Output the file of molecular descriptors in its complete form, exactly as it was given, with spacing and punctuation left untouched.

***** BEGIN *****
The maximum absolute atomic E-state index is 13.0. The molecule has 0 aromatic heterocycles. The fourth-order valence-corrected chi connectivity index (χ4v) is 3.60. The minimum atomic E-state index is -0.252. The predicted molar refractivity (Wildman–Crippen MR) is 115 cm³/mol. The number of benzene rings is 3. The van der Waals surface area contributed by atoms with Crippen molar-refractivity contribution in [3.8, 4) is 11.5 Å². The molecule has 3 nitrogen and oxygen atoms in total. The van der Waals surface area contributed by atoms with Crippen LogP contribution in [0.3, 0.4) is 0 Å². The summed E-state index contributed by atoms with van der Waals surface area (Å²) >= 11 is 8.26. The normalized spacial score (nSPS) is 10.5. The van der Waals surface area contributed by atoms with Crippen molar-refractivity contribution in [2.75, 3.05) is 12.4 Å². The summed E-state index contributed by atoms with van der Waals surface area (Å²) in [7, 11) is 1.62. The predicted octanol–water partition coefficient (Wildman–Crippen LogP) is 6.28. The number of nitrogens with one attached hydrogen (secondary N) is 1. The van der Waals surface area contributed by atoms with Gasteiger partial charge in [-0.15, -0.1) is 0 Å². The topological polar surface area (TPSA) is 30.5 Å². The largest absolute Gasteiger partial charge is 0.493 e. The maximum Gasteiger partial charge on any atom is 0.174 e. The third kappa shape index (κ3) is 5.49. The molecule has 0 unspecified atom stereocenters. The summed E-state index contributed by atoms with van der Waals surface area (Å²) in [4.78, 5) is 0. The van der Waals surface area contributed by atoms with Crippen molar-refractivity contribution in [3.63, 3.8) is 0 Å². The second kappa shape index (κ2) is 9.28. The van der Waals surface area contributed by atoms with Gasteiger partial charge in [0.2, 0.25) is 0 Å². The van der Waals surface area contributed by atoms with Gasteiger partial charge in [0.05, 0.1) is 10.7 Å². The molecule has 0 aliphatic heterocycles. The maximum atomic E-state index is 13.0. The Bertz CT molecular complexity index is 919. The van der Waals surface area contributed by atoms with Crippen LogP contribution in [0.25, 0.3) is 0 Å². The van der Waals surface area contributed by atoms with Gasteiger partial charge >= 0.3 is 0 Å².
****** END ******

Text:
The maximum absolute atomic E-state index is 13.0. The molecule has 0 aromatic heterocycles. The fourth-order valence-corrected chi connectivity index (χ4v) is 3.60. The minimum atomic E-state index is -0.252. The predicted molar refractivity (Wildman–Crippen MR) is 115 cm³/mol. The number of benzene rings is 3. The van der Waals surface area contributed by atoms with Crippen molar-refractivity contribution in [3.8, 4) is 11.5 Å². The molecule has 3 nitrogen and oxygen atoms in total. The van der Waals surface area contributed by atoms with Crippen LogP contribution in [0.3, 0.4) is 0 Å². The summed E-state index contributed by atoms with van der Waals surface area (Å²) >= 11 is 8.26. The normalized spacial score (nSPS) is 10.5. The van der Waals surface area contributed by atoms with Crippen molar-refractivity contribution in [2.75, 3.05) is 12.4 Å². The summed E-state index contributed by atoms with van der Waals surface area (Å²) in [7, 11) is 1.62. The predicted octanol–water partition coefficient (Wildman–Crippen LogP) is 6.28. The number of nitrogens with one attached hydrogen (secondary N) is 1. The van der Waals surface area contributed by atoms with Gasteiger partial charge in [-0.15, -0.1) is 0 Å². The topological polar surface area (TPSA) is 30.5 Å². The largest absolute Gasteiger partial charge is 0.493 e. The maximum Gasteiger partial charge on any atom is 0.174 e. The third kappa shape index (κ3) is 5.49. The molecule has 0 unspecified atom stereocenters. The summed E-state index contributed by atoms with van der Waals surface area (Å²) in [4.78, 5) is 0. The van der Waals surface area contributed by atoms with Crippen molar-refractivity contribution in [3.63, 3.8) is 0 Å². The second kappa shape index (κ2) is 9.28. The van der Waals surface area contributed by atoms with Gasteiger partial charge in [0.2, 0.25) is 0 Å². The van der Waals surface area contributed by atoms with Gasteiger partial charge in [0.05, 0.1) is 10.7 Å². The molecule has 0 aliphatic heterocycles. The maximum atomic E-state index is 13.0. The Bertz CT molecular complexity index is 919. The van der Waals surface area contributed by atoms with Crippen LogP contribution in [0.25, 0.3) is 0 Å². The van der Waals surface area contributed by atoms with Gasteiger partial charge >= 0.3 is 0 Å².